Grandpa was moved from the hospital to a care home and Dad was helping him get settled in, visiting as much as possible. On Valentine’s Day he came downstairs with a card, dropping it on top of the pile of ironing Mum was doing in the kitchen as I ate my breakfast before school. Mum didn’t acknowledge it, just watched Dad chuck a bag onto the floor and some bread into the toaster, the iron steaming on Dot’s trousers.
‘You off there again?’ she sighed.
‘Taking him some more photos. It’s working. Honestly. His speech is getting better too. Last time he said The Lord’s Prayer with hardly any mistakes. The nurses have been brilliant. Really impressive. We’re working together to try and get him—’
‘Shame they’re not paying you . . .’
‘I’m looking for a job too,’ Dad replied, peering into the toaster.
‘Well, you won’t find one in there.’ She folded the jeans then took the Valentine’s card off the pile of clothes and tore it open. For a second, her face softened. ‘Thank you, Simon.’ Dad looked pleased with himself as he buttered his toast.
Now Stu I’m sure you must celebrate Valentine’s Day in America, probably much bigger than we do over here because I’ve seen on TV how your country goes mad for festivals. Once in this documentary about Halloween an old man from California painted his face black. Someone said ‘Barack Obama?’ and the old man replied ‘OJ Simpson’ and I didn’t get the joke but everyone laughed over the pumpkin pie so I’m guessing February 14th is just as fun. I reckon you used to do loads for Alice before she told you about the affair with your brother e.g. candles and petals leading to a candlelit meal on your balcony, or maybe you left a trail of ketchup sachets instead so your wife followed them to the cheeseburger and curly fries and milkshake with two straws.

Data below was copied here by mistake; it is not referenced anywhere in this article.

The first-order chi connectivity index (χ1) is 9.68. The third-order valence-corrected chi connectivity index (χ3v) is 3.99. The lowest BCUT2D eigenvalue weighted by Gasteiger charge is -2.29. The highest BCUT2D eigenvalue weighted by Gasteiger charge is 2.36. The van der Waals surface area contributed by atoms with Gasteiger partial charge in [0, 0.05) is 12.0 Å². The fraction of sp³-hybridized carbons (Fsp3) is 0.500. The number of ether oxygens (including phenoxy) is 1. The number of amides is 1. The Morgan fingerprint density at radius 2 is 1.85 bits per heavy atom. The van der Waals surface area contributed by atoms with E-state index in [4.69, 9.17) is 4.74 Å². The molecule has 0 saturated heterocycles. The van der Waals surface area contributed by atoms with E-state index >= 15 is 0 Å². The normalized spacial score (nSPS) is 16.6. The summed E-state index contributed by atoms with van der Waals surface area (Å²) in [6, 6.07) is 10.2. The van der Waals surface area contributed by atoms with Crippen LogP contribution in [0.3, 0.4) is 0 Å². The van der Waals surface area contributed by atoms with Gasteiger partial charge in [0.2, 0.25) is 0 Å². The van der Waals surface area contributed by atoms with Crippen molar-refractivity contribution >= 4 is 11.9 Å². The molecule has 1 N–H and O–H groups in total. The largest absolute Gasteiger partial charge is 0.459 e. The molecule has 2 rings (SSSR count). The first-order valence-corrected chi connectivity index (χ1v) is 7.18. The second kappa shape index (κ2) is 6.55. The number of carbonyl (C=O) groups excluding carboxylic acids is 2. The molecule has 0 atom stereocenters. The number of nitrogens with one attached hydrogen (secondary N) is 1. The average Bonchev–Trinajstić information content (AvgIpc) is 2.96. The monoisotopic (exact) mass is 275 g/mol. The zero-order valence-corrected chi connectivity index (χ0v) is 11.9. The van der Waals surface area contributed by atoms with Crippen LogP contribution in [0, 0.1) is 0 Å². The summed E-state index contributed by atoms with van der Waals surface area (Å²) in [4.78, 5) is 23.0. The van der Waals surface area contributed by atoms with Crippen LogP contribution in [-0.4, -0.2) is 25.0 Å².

I didn’t love Max but what choice did I have but to send him a card so I bought him one with a polar bear in a bikini and gave it to him at lunchtime. The words inside said You make me hot and I’d added . . . Like global warming. Max stared at it blankly but I knew Aaron would have laughed so my stomach twisted as I sat down with my tray. I told myself off with this harsh voice in my head, chewing my chicken nuggets with more determination than usual, eager to laugh at Max’s jokes but he didn’t tell a single one and honest truth he looked miserable, picking at a few chips.